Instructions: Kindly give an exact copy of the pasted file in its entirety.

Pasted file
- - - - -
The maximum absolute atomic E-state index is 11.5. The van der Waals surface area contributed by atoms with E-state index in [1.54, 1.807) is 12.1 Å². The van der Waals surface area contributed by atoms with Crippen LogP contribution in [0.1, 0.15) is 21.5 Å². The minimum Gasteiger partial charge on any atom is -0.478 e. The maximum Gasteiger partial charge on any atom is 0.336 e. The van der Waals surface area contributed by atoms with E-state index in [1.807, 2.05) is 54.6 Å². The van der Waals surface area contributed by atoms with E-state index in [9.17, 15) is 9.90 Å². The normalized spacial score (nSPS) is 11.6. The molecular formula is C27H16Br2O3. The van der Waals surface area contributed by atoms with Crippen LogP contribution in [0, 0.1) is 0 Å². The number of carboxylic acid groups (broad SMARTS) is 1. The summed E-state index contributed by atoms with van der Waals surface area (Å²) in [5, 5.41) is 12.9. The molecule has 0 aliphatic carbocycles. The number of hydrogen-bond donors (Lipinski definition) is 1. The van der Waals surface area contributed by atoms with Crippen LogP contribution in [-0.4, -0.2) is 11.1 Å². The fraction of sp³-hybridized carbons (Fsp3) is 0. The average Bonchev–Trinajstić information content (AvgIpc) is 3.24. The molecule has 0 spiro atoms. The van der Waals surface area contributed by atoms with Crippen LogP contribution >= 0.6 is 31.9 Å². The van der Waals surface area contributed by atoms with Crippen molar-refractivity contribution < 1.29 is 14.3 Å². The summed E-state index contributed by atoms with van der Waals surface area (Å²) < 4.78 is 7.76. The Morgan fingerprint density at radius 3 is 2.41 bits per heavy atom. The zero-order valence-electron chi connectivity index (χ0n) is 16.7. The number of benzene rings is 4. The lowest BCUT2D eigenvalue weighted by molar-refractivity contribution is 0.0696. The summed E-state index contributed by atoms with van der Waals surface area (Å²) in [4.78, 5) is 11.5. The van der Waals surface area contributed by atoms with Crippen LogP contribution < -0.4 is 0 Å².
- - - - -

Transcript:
The maximum absolute atomic E-state index is 11.5. The van der Waals surface area contributed by atoms with E-state index in [1.54, 1.807) is 12.1 Å². The van der Waals surface area contributed by atoms with Crippen LogP contribution in [0.1, 0.15) is 21.5 Å². The minimum Gasteiger partial charge on any atom is -0.478 e. The maximum Gasteiger partial charge on any atom is 0.336 e. The van der Waals surface area contributed by atoms with E-state index in [1.807, 2.05) is 54.6 Å². The van der Waals surface area contributed by atoms with E-state index in [9.17, 15) is 9.90 Å². The normalized spacial score (nSPS) is 11.6. The molecular formula is C27H16Br2O3. The van der Waals surface area contributed by atoms with Crippen LogP contribution in [0, 0.1) is 0 Å². The number of carboxylic acid groups (broad SMARTS) is 1. The summed E-state index contributed by atoms with van der Waals surface area (Å²) in [5, 5.41) is 12.9. The molecule has 0 aliphatic carbocycles. The number of hydrogen-bond donors (Lipinski definition) is 1. The van der Waals surface area contributed by atoms with Crippen LogP contribution in [-0.4, -0.2) is 11.1 Å². The fraction of sp³-hybridized carbons (Fsp3) is 0. The average Bonchev–Trinajstić information content (AvgIpc) is 3.24. The molecule has 0 spiro atoms. The van der Waals surface area contributed by atoms with Crippen LogP contribution >= 0.6 is 31.9 Å². The van der Waals surface area contributed by atoms with Crippen molar-refractivity contribution < 1.29 is 14.3 Å². The summed E-state index contributed by atoms with van der Waals surface area (Å²) < 4.78 is 7.76. The Morgan fingerprint density at radius 3 is 2.41 bits per heavy atom. The zero-order valence-electron chi connectivity index (χ0n) is 16.7. The number of benzene rings is 4. The lowest BCUT2D eigenvalue weighted by molar-refractivity contribution is 0.0696. The summed E-state index contributed by atoms with van der Waals surface area (Å²) in [4.78, 5) is 11.5. The van der Waals surface area contributed by atoms with Crippen LogP contribution < -0.4 is 0 Å².